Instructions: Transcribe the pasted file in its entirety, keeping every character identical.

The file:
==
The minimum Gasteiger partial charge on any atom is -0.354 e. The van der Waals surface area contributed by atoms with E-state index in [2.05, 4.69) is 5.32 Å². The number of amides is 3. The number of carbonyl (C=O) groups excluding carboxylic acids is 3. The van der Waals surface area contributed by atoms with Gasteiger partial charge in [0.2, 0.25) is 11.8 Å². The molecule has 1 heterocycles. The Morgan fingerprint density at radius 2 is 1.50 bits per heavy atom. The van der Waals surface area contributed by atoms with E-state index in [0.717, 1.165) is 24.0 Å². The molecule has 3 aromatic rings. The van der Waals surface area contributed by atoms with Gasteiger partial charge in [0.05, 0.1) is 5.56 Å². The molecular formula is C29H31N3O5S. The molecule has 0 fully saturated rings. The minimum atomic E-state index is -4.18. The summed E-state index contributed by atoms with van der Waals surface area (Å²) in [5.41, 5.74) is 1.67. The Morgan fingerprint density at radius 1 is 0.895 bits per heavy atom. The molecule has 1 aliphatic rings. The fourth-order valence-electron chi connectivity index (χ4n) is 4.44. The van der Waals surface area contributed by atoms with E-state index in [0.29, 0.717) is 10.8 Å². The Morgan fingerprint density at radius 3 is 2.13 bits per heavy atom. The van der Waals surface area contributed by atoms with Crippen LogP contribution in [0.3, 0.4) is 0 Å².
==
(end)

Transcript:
The minimum Gasteiger partial charge on any atom is -0.354 e. The van der Waals surface area contributed by atoms with E-state index in [2.05, 4.69) is 5.32 Å². The number of amides is 3. The number of carbonyl (C=O) groups excluding carboxylic acids is 3. The van der Waals surface area contributed by atoms with Gasteiger partial charge in [0.2, 0.25) is 11.8 Å². The molecule has 1 heterocycles. The Morgan fingerprint density at radius 2 is 1.50 bits per heavy atom. The van der Waals surface area contributed by atoms with E-state index in [0.717, 1.165) is 24.0 Å². The molecule has 3 aromatic rings. The van der Waals surface area contributed by atoms with Gasteiger partial charge in [0.05, 0.1) is 5.56 Å². The molecular formula is C29H31N3O5S. The molecule has 0 fully saturated rings. The minimum atomic E-state index is -4.18. The summed E-state index contributed by atoms with van der Waals surface area (Å²) in [5.41, 5.74) is 1.67. The Morgan fingerprint density at radius 1 is 0.895 bits per heavy atom. The molecule has 1 aliphatic rings. The fourth-order valence-electron chi connectivity index (χ4n) is 4.44. The van der Waals surface area contributed by atoms with E-state index in [0.29, 0.717) is 10.8 Å². The Morgan fingerprint density at radius 3 is 2.13 bits per heavy atom. The van der Waals surface area contributed by atoms with Crippen LogP contribution in [0.3, 0.4) is 0 Å².